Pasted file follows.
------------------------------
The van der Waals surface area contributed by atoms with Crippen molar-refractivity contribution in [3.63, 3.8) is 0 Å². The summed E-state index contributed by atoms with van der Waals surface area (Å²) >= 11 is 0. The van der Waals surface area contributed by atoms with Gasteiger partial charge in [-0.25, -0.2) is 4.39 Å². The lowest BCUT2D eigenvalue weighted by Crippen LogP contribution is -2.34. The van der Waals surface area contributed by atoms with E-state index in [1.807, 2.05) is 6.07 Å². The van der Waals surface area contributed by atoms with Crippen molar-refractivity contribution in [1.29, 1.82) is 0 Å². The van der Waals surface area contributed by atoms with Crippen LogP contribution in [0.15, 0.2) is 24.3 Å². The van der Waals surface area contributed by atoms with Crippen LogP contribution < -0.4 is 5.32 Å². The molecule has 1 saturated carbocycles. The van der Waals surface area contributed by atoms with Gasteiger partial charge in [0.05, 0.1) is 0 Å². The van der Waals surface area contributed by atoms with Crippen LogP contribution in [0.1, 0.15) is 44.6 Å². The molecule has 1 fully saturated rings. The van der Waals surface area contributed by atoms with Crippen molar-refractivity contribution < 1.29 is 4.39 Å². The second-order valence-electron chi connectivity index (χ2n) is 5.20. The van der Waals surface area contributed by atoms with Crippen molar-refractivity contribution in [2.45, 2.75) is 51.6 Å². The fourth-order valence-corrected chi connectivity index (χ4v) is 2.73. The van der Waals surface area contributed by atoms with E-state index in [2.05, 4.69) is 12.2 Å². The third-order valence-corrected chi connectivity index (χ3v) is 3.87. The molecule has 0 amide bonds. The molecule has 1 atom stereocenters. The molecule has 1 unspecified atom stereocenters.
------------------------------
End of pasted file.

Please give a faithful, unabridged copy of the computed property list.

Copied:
The van der Waals surface area contributed by atoms with Crippen molar-refractivity contribution in [3.63, 3.8) is 0 Å². The summed E-state index contributed by atoms with van der Waals surface area (Å²) >= 11 is 0. The van der Waals surface area contributed by atoms with Gasteiger partial charge in [-0.25, -0.2) is 4.39 Å². The lowest BCUT2D eigenvalue weighted by Crippen LogP contribution is -2.34. The van der Waals surface area contributed by atoms with E-state index in [1.807, 2.05) is 6.07 Å². The van der Waals surface area contributed by atoms with Crippen molar-refractivity contribution in [1.29, 1.82) is 0 Å². The van der Waals surface area contributed by atoms with Crippen LogP contribution in [0.15, 0.2) is 24.3 Å². The van der Waals surface area contributed by atoms with Crippen LogP contribution < -0.4 is 5.32 Å². The molecule has 1 saturated carbocycles. The van der Waals surface area contributed by atoms with Gasteiger partial charge in [0.05, 0.1) is 0 Å². The van der Waals surface area contributed by atoms with Crippen LogP contribution in [0.1, 0.15) is 44.6 Å². The molecule has 1 fully saturated rings. The van der Waals surface area contributed by atoms with Crippen molar-refractivity contribution < 1.29 is 4.39 Å². The second-order valence-electron chi connectivity index (χ2n) is 5.20. The van der Waals surface area contributed by atoms with Crippen molar-refractivity contribution in [2.45, 2.75) is 51.6 Å². The fourth-order valence-corrected chi connectivity index (χ4v) is 2.73. The van der Waals surface area contributed by atoms with E-state index in [2.05, 4.69) is 12.2 Å². The third-order valence-corrected chi connectivity index (χ3v) is 3.87. The molecule has 0 amide bonds. The molecule has 1 atom stereocenters. The molecule has 1 unspecified atom stereocenters.